Hindu mythology is a fascinating world of legends and stories centred around a sophisticated structure and hierarchy of deities and their worship. The many gods and goddesses, depicted in myriad forms in art and literature, constitute a sacred and complex subject of interesting study. The book, Hindu Mythology attempts to offer a systematic and complete account of the names and character of the deities of Hinduism and their relationship with one another.
The book, typed afresh, studies the main attributes of the deities and recounts myths associated with their origin, nature, function and worship. For the purpose, the deities are classified into the major deities of the Vedic Age and those of the Purani Age, and the inferior deities which include demigods, sacred plants, animals and birds, supernatural being and minor deities like Sitala and Manasa. Based on authoritative sources, the reliable accounts are supported by well- draw illustrations of the deities that add to the appeal of the work. The work involves clear explanation of terms and concepts in a fluent language.
The volume will prove to be an interesting reference work for scholars and students of Hindu mythology and will attract general readers keen to acquire information on the subject.
We are aware of the problem most often encountered by scholars and of Indic studies especially with reference to transliteration schemes while perusing reference works and others on the subject. The various systems of transliteration of Indic sounds into English that different publication make use of often perplex the readers accurate system of transliteration that would render Indic sounds into English with great precision leaving no ground for confusion. Keeping this in mind, this edition makes use of diacritical marks in transliterating that clearly distinguish various sounds of the Sanskrit alphabet for English readers. Though the same is attempted in the earlier edition of the work as well, we have gone step further by making a more consistent use of the system of diacritical marking Thus, for instance, while Indic sounds 's' (as in Soma) and 'sh' (as in Shiva and in Lakshmi) are conveyed by the letter 's' in the earlier edition, here you would find the 's' sound (as in Soma) written as 's'; 'sh' (as in Shiva) conveyed by 's'.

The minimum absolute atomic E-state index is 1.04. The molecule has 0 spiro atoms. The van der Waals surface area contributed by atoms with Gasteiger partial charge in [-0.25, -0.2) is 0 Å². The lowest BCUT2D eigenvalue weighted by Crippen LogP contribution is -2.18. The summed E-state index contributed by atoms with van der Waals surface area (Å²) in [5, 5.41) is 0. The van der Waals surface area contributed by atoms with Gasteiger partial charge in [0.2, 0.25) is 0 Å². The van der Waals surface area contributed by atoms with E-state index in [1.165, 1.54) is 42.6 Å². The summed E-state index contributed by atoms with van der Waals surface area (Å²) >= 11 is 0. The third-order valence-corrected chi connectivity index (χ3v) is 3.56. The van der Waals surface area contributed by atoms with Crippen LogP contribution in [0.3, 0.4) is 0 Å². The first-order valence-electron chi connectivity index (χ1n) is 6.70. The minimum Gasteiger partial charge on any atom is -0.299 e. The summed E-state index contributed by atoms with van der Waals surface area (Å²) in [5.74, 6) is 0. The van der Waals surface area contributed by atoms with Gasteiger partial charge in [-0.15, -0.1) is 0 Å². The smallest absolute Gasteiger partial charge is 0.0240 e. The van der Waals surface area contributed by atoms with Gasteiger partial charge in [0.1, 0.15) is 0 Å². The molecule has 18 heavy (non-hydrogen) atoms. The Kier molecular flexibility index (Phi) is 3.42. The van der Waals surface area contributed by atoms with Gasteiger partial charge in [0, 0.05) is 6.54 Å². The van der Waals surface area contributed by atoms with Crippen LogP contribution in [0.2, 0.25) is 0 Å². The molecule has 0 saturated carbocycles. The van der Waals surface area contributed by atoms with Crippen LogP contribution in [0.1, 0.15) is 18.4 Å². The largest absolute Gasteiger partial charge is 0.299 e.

Indic terms and concepts are italicised in the works. In keeping with the standard practice of today, the names of all tests are italicised in this edition.
In this edition, the case of plural forms denoted by 's' or 'es' suffixed to Indic words are left unitalicised in order to show that the plural sense has been used. Thus, here, 'gandharva' is singular and the plural is 'gandharvas' with the 's' left unitalicised the plural form.
We have also attempted to do away with unnecessary hyphenations in many Indic words which only complicate the reading and understanding of the work.
We hope that these changes and modifications would make the work more systematic in presentation and easier to understand.
As a large edition of this work has been sold out, and a new one called for, an opportunity is presented of adding a few words to what was said eighteen years ago. The reception given to it both in India and in England was most gratifying, practically the only serious condemnation of it being that I had not pronounced judgement on much that I had quoted from the Hindu sacred books. This was a task that I distinctly disavowed in my preface. I set out with the intention of rigidly abstaining from comment, commendatory or condemnatory. I feel that a mere statement of much that was written in books professedly inspired by God, carried its own condemnation. And at the same time it was a pleasure to indicate how, amid much evil, there was also much good. The sages of India were not in complete darkness. As we examine the earlier writings, the light was bright indeed contrasted with what came later. It is most instructive to notice the marked deterioration in the quality of the teaching, deities as described by the earlier sages being vastly better than their successors declare them to be. "No-Christian Bibles are all developments in the wrong direction. They begin with some flashes of true light, and end in darkness." As Max-Muller says, "The more we go back, the more we examine the earliest germs of any religion, the purer I believe we shall find the conceptions of the Deity."
In this edition there is some added matter. Errors have been corrected, and an attempt made to render certain passages more clear that were somewhat obscure. Substantially the book remains the same. An account of the ordinary worship and the festivals of these gods will be found in another work - Modern Hinduism.
|Note from the Publishers||v|
|Preface to Second Edition||vii|
|Preface to the First Edition||ix|
|List of Illustrations||xix|
|Key to Transliteration||xxii|
|Part I The Vedic Deities|
|II.||The Vedic Gods Generally||9|
|III.||Dyaus and Prthivi||13|
|IV.||Aditi and the Adityas||17|
|VI.||Sun or Light Deities|
|3||Mitra and Varuna||37|
|VII.||The Storm Deities|
|IX.||Tvastr or Visvakarma||75|
|Part II The Puranic Deities|